Constructivism and Climate Vulnerability

Description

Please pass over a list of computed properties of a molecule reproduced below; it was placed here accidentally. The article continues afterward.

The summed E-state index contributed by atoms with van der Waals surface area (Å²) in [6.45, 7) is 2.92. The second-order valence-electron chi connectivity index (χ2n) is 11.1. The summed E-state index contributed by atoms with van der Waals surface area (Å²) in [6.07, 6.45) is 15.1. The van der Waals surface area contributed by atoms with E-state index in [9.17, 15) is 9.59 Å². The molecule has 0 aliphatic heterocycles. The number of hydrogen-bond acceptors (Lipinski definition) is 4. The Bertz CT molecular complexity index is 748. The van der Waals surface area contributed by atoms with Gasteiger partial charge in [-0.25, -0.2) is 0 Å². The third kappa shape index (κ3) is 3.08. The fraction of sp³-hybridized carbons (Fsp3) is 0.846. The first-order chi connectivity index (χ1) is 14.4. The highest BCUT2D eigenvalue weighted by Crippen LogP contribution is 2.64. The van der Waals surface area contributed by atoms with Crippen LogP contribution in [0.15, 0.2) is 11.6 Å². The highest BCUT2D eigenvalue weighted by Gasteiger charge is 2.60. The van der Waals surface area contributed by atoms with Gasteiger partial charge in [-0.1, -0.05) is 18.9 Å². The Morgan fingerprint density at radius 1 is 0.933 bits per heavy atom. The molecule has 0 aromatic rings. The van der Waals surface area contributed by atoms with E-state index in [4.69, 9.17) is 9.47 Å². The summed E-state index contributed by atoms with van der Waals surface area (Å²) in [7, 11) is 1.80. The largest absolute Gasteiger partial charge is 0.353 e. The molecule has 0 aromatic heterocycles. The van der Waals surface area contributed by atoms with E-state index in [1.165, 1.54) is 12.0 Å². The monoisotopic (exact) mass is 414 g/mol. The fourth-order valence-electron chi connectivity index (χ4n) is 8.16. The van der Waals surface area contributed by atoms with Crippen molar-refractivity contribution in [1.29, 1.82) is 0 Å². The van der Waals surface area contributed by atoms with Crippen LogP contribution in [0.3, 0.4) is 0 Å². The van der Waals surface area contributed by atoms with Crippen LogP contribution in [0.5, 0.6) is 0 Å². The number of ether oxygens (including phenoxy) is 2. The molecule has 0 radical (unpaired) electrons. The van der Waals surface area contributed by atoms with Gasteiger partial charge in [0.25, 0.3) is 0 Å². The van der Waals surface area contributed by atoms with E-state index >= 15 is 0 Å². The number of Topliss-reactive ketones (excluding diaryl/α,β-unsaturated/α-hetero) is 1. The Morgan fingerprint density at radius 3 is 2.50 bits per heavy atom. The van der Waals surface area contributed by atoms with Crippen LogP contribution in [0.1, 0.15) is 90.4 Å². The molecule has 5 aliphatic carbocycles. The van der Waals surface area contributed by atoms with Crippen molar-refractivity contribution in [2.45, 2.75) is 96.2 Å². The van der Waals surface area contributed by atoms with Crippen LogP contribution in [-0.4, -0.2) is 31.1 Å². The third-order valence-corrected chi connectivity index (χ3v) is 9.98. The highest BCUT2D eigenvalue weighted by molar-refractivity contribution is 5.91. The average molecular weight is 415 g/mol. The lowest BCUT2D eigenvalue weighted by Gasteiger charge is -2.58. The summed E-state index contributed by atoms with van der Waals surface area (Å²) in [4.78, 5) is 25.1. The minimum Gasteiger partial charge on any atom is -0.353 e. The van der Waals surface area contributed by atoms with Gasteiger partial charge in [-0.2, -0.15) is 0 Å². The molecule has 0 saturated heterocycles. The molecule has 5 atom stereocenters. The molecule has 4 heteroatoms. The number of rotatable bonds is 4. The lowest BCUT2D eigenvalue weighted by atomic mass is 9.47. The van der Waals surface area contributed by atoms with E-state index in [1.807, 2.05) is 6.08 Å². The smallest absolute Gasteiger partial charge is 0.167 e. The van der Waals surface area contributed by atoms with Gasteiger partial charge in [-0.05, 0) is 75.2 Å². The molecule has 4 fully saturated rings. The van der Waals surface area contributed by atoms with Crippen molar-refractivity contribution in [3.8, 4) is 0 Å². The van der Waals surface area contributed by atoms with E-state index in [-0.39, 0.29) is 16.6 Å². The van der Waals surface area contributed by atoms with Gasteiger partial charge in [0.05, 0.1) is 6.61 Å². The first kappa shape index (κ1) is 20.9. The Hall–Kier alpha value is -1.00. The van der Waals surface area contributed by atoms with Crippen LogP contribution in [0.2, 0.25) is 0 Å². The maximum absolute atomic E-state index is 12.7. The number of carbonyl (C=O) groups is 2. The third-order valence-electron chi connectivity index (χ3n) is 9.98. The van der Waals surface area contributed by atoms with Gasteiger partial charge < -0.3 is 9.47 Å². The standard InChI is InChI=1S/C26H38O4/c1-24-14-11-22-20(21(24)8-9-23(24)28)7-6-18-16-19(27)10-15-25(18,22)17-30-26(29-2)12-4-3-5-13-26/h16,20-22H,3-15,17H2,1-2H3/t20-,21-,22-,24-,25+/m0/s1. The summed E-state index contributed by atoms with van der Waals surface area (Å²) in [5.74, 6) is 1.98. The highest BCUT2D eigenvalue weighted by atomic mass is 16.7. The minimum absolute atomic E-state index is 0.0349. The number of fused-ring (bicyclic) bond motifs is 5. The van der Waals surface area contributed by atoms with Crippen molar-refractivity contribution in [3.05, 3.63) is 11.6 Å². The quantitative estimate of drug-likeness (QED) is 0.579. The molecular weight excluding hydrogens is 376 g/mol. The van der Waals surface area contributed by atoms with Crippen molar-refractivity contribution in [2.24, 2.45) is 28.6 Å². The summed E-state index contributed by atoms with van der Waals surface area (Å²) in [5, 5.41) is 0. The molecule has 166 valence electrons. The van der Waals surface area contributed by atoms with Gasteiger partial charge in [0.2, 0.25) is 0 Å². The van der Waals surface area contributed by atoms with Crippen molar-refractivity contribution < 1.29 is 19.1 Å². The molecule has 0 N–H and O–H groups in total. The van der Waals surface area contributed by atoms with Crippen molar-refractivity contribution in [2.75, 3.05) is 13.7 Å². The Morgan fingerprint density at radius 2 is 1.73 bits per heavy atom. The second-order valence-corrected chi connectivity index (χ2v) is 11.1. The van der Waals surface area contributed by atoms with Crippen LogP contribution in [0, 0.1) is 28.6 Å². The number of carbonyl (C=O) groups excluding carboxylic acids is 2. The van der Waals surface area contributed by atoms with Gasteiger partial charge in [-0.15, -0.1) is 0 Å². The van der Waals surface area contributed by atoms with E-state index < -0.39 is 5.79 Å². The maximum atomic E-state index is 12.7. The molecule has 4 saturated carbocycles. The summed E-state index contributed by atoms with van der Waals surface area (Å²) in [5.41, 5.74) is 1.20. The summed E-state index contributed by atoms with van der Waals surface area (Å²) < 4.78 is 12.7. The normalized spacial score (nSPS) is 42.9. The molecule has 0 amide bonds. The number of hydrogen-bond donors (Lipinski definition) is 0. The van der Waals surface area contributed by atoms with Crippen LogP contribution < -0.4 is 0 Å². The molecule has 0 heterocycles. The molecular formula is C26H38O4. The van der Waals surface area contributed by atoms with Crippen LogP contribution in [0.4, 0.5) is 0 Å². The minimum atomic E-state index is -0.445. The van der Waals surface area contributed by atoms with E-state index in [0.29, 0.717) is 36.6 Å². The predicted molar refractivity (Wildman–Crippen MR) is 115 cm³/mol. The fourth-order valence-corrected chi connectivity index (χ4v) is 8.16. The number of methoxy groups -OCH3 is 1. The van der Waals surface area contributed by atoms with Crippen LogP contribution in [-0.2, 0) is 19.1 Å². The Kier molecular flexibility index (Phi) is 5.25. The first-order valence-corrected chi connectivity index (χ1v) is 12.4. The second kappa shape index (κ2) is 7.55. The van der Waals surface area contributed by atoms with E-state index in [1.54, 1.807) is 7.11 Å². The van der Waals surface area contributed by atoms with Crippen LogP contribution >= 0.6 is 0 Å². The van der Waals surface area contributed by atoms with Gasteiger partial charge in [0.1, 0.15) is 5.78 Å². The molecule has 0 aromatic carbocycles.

"This thesis explores the evolution of small island developing states’ (SIDS) negotiating tactics at UN forums over time, with a particular focus on the activities of the Alliance of Small Island States (AOSIS), and how constructivist political theory explains their outsize successes in achieving bargaining goals. The negotiating strategies considered are the vulnerability discourse, scientific expertise, shaming tactics, and moral leverage utilized by SIDS. The first chapter of this thesis is devoted to examining SIDS negotiating tactics from the late 1980s to early 2015, including the formation of AOSIS and the subsequent transformation of SIDS’s international image. The second chapter presents a detailed case study of COP21, the 2015 Paris Conference. It analyzes how SIDS bargained for their goals and where they met success or failure. In the third chapter, this thesis argues that SIDS successes over time have been materially beyond what realist and liberalist theories would predict, thereby demonstrating the importance of ideas and norms in international politics even in a situation which proved a tough test for constructivism. This conclusion is leveraged to explore the situations in which constructivism can overcome realist and liberalist considerations, and what these findings mean for SIDS’ attempts to bargain for survival in a rapidly warming world."

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